Eagle County Is Trying To Make Its Vaccine Rollout For Older Residents More Accessible After Early Frustrations
After complaints that the vaccine distribution program in Eagle County was unfair, the county is now offering residents aged 70 and older a new way to get earlier protection from the coronavirus: Luck.
The county announced this week that they would have a rolling sign-up procedure and lottery to select residents for COVID-19 vaccinations with the goal of improving “fairness, efficiency, and transparency” in the process.
Earlier this week, the county began vaccinating older Coloradans though critics said the approach was ad hoc and may have given an advantage to more privileged residents. The original sign-ups filled all slots only five minutes after being opened to the public.
When extra slots became available, they were randomly distributed, according to Marian McDonough, who represents Catholic Charities in the area, which serves a mostly low-income, immigrant population.
“There was no formal waiting list to get folks who signed up,” McDonough said. “It became an ‘if you know someone’ distribution.”
McDonough called the process “frustrating.”
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Eagle County also admitted to hearing about frustration among residents who faced technical difficulties while trying to sign up for the vaccine.
According to the state’s vaccine plan, frontline health care workers and senior home residents and staff are eligible for the first vaccines. But last month, Gov. Jared Polis moved people 70 and older up the list to align with guidelines from the Centers for Disease Control and Prevention, and has since said those older Coloradans will be next on the priority list.
But confusion set in as some counties, like Eagle and Summit and some health systems, like UC Health, began inoculating some in the group, while others either were still focusing on the first tier groups or didn’t have enough of the vaccine.
Polis addressed the confusion earlier this week, and said he believed some of the chaos was inevitable.
“The benefits of going as quickly as possible to get it into the arms of folks far outweighs delaying until everything is lined up,” Polis said.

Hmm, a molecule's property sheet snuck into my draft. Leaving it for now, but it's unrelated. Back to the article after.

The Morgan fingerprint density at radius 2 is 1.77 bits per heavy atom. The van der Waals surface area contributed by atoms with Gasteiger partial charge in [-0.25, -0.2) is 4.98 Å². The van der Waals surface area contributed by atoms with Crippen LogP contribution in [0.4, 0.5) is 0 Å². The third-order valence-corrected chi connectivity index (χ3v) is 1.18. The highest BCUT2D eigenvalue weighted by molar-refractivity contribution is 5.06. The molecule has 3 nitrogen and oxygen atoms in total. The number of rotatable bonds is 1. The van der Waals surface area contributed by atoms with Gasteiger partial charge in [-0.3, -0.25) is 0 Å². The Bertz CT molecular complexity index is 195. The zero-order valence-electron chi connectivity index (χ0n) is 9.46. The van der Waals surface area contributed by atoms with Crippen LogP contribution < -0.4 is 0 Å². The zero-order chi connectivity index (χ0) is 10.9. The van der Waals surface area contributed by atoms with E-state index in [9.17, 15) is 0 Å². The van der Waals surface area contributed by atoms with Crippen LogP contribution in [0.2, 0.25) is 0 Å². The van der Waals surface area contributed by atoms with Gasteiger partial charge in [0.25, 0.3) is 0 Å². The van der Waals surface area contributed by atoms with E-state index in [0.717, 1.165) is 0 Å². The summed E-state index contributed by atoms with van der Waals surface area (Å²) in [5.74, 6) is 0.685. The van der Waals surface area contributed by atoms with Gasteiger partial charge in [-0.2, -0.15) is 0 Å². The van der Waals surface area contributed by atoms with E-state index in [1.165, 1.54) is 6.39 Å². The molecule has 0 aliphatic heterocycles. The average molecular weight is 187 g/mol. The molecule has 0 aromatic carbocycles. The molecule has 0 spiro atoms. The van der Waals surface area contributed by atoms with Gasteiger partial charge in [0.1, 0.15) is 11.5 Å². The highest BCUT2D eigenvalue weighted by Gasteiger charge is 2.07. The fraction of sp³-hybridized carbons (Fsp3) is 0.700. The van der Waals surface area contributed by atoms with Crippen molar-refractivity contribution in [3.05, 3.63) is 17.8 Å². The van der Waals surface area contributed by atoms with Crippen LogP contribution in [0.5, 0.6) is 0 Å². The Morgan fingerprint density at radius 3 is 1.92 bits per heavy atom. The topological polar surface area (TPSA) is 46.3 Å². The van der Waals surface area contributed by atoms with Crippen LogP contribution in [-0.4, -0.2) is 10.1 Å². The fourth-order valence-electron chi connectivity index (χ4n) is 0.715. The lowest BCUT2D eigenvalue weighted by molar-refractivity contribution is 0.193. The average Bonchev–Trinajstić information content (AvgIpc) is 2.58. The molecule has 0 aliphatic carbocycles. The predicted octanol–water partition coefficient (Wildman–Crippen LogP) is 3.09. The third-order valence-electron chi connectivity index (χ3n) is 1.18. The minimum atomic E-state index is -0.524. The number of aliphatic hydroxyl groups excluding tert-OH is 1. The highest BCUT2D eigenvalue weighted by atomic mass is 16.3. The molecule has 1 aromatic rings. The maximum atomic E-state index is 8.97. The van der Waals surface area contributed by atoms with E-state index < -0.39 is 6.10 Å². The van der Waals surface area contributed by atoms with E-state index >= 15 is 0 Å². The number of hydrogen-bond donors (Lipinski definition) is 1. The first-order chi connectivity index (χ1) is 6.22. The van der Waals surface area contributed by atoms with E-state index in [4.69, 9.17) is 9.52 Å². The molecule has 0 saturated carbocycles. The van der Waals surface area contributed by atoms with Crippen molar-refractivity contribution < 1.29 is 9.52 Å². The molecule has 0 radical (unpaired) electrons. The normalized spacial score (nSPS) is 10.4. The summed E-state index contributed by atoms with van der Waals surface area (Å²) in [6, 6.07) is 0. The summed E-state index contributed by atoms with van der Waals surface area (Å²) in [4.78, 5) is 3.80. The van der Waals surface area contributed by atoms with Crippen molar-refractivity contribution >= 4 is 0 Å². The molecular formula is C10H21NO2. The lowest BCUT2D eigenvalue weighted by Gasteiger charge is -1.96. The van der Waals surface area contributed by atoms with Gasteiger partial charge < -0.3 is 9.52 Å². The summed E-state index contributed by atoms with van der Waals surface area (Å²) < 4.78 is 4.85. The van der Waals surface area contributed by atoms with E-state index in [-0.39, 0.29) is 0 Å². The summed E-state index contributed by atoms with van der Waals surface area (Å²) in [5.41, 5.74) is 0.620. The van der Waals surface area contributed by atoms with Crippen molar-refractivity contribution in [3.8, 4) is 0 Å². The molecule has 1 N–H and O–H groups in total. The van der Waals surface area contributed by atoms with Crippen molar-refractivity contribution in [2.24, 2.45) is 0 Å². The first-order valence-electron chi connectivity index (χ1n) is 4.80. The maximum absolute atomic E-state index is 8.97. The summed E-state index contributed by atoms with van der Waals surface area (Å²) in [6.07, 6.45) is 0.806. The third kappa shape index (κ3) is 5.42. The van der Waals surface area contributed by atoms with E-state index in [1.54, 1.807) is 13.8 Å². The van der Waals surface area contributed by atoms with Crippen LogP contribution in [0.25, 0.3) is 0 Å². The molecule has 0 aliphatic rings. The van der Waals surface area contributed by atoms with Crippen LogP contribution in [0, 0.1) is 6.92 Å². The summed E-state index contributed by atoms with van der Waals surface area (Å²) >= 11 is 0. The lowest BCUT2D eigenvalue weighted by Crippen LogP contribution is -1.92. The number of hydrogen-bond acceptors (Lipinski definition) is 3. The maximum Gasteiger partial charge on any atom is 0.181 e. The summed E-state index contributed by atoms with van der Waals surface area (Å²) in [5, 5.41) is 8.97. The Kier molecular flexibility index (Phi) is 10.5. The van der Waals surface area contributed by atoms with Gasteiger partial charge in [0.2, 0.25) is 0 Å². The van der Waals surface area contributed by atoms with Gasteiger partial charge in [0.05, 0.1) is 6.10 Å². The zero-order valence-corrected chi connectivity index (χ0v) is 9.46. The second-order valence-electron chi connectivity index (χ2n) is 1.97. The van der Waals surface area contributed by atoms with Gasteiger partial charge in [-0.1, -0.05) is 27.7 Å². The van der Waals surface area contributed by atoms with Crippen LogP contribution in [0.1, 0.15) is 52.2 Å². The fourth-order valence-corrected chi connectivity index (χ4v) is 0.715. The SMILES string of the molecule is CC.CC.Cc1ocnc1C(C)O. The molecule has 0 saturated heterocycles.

Eagle County announced its new system would allow eligible groups to fill out an online form or call to sign up and said if the number of sign-ups exceeded the available doses, future appointments would be issued based on a lottery system.
Fair and equitable treatment of different groups has been an issue since the beginning of the pandemic, particularly for people of color in Colorado who have been disproportionately affected by the virus.
The state health department promised to release demographic information about which groups have received the vaccine but so far has failed to do so, making it unclear if different populations are getting equal access to the vaccine.
Catholic Charities’ Marian McDonough said another barrier to getting the immigrant community vaccinated could be general mistrust in the Latino population around vaccine safety.
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“The word on the street is that there is quite a bit of hesitancy to get the vaccine,” McDonough said of the Latino community she works with in the central mountains.
That hesitancy is backed up by research that shows Black and brown communities are more likely to distrust vaccines, including one for COVID-19, than white communities.
The state plans to embark on an education campaign designed to improve the numbers of people willing to be inoculated. But attention is first focused on obtaining enough vaccine and creating a distribution process to move it more quickly.
As of Friday afternoon, more than 60 percent of the doses Colorado had received had not yet been injected into people in any category, yet Colorado still ranked among the upper-third of states for vaccine distribution efficiency.
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